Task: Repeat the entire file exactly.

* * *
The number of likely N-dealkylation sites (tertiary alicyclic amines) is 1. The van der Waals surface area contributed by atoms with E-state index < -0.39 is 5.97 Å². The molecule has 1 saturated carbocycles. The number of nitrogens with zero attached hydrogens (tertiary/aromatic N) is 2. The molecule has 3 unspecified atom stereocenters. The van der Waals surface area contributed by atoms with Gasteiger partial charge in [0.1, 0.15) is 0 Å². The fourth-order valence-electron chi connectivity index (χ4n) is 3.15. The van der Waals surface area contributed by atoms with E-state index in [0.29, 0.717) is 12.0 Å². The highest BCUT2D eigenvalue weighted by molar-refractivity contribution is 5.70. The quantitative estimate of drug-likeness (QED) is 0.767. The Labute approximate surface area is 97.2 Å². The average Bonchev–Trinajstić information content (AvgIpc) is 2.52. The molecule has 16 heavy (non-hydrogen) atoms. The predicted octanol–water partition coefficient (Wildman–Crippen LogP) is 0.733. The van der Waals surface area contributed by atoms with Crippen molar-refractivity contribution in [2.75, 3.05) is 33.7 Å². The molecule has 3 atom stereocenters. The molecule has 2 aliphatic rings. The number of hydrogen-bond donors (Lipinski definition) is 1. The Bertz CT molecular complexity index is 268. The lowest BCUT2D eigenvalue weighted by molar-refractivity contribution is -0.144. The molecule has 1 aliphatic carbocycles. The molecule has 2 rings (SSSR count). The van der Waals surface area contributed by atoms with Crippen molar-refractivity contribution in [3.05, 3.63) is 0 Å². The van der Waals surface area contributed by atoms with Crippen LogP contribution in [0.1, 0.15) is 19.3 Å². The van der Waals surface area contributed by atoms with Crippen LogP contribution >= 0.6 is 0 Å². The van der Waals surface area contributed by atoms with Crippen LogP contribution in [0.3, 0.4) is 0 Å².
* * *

The number of likely N-dealkylation sites (tertiary alicyclic amines) is 1. The van der Waals surface area contributed by atoms with E-state index < -0.39 is 5.97 Å². The molecule has 1 saturated carbocycles. The number of nitrogens with zero attached hydrogens (tertiary/aromatic N) is 2. The molecule has 3 unspecified atom stereocenters. The van der Waals surface area contributed by atoms with Gasteiger partial charge in [0.1, 0.15) is 0 Å². The fourth-order valence-electron chi connectivity index (χ4n) is 3.15. The van der Waals surface area contributed by atoms with E-state index in [0.29, 0.717) is 12.0 Å². The highest BCUT2D eigenvalue weighted by molar-refractivity contribution is 5.70. The quantitative estimate of drug-likeness (QED) is 0.767. The Labute approximate surface area is 97.2 Å². The average Bonchev–Trinajstić information content (AvgIpc) is 2.52. The molecule has 16 heavy (non-hydrogen) atoms. The predicted octanol–water partition coefficient (Wildman–Crippen LogP) is 0.733. The van der Waals surface area contributed by atoms with Crippen molar-refractivity contribution in [2.75, 3.05) is 33.7 Å². The molecule has 3 atom stereocenters. The molecule has 2 aliphatic rings. The number of hydrogen-bond donors (Lipinski definition) is 1. The Bertz CT molecular complexity index is 268. The lowest BCUT2D eigenvalue weighted by molar-refractivity contribution is -0.144. The molecule has 1 aliphatic carbocycles. The molecule has 2 rings (SSSR count). The van der Waals surface area contributed by atoms with Crippen molar-refractivity contribution in [3.05, 3.63) is 0 Å². The van der Waals surface area contributed by atoms with Crippen LogP contribution in [0.1, 0.15) is 19.3 Å². The van der Waals surface area contributed by atoms with Crippen LogP contribution >= 0.6 is 0 Å². The van der Waals surface area contributed by atoms with Crippen LogP contribution in [0.3, 0.4) is 0 Å².